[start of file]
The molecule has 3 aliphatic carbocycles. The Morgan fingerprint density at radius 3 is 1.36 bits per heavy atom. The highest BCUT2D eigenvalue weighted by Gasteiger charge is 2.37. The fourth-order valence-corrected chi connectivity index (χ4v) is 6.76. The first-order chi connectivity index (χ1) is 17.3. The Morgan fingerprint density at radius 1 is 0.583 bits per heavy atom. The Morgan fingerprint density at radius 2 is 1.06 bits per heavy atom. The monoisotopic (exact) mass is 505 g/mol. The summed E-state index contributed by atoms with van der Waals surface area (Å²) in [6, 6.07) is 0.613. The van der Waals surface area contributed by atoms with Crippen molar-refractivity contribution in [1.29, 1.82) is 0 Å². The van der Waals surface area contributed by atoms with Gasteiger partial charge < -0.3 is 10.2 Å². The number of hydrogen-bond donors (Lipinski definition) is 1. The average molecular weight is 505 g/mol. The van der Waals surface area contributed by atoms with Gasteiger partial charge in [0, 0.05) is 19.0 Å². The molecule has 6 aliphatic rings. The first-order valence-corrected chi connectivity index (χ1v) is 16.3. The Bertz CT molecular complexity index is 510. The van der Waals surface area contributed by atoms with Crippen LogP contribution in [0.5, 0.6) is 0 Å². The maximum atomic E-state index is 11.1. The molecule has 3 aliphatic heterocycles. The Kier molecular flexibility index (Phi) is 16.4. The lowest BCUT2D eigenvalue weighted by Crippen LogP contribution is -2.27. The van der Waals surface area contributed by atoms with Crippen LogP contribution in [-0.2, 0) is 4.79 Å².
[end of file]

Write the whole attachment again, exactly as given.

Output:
The molecule has 3 aliphatic carbocycles. The Morgan fingerprint density at radius 3 is 1.36 bits per heavy atom. The highest BCUT2D eigenvalue weighted by Gasteiger charge is 2.37. The fourth-order valence-corrected chi connectivity index (χ4v) is 6.76. The first-order chi connectivity index (χ1) is 17.3. The Morgan fingerprint density at radius 1 is 0.583 bits per heavy atom. The Morgan fingerprint density at radius 2 is 1.06 bits per heavy atom. The monoisotopic (exact) mass is 505 g/mol. The summed E-state index contributed by atoms with van der Waals surface area (Å²) in [6, 6.07) is 0.613. The van der Waals surface area contributed by atoms with Crippen molar-refractivity contribution in [1.29, 1.82) is 0 Å². The van der Waals surface area contributed by atoms with Gasteiger partial charge < -0.3 is 10.2 Å². The number of hydrogen-bond donors (Lipinski definition) is 1. The average molecular weight is 505 g/mol. The van der Waals surface area contributed by atoms with Gasteiger partial charge in [0, 0.05) is 19.0 Å². The molecule has 6 aliphatic rings. The first-order valence-corrected chi connectivity index (χ1v) is 16.3. The Bertz CT molecular complexity index is 510. The van der Waals surface area contributed by atoms with Crippen LogP contribution in [0.5, 0.6) is 0 Å². The maximum atomic E-state index is 11.1. The molecule has 3 aliphatic heterocycles. The Kier molecular flexibility index (Phi) is 16.4. The lowest BCUT2D eigenvalue weighted by Crippen LogP contribution is -2.27. The van der Waals surface area contributed by atoms with Crippen LogP contribution in [-0.2, 0) is 4.79 Å².